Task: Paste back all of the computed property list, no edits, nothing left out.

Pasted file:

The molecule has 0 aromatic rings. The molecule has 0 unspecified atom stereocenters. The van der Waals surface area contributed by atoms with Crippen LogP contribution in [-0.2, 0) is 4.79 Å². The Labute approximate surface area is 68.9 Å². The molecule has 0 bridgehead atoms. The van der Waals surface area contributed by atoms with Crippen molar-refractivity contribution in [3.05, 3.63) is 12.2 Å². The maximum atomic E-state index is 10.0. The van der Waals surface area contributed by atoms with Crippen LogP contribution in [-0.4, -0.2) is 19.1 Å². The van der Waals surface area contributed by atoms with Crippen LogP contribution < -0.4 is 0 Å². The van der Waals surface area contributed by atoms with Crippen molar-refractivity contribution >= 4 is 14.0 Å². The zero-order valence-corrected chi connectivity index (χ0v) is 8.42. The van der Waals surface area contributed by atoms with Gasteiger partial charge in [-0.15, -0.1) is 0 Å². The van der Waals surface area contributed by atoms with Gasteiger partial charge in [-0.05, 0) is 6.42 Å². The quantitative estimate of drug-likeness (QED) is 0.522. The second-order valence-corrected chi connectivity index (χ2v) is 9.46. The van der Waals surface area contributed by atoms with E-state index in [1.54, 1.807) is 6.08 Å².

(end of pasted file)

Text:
The molecule has 0 aromatic rings. The molecule has 0 unspecified atom stereocenters. The van der Waals surface area contributed by atoms with Crippen LogP contribution in [-0.2, 0) is 4.79 Å². The Labute approximate surface area is 68.9 Å². The molecule has 0 bridgehead atoms. The van der Waals surface area contributed by atoms with Crippen molar-refractivity contribution in [3.05, 3.63) is 12.2 Å². The maximum atomic E-state index is 10.0. The van der Waals surface area contributed by atoms with Crippen LogP contribution in [-0.4, -0.2) is 19.1 Å². The van der Waals surface area contributed by atoms with Crippen LogP contribution < -0.4 is 0 Å². The van der Waals surface area contributed by atoms with Crippen molar-refractivity contribution >= 4 is 14.0 Å². The zero-order valence-corrected chi connectivity index (χ0v) is 8.42. The van der Waals surface area contributed by atoms with Gasteiger partial charge in [-0.15, -0.1) is 0 Å². The van der Waals surface area contributed by atoms with Gasteiger partial charge in [-0.05, 0) is 6.42 Å². The quantitative estimate of drug-likeness (QED) is 0.522. The second-order valence-corrected chi connectivity index (χ2v) is 9.46. The van der Waals surface area contributed by atoms with E-state index in [1.54, 1.807) is 6.08 Å².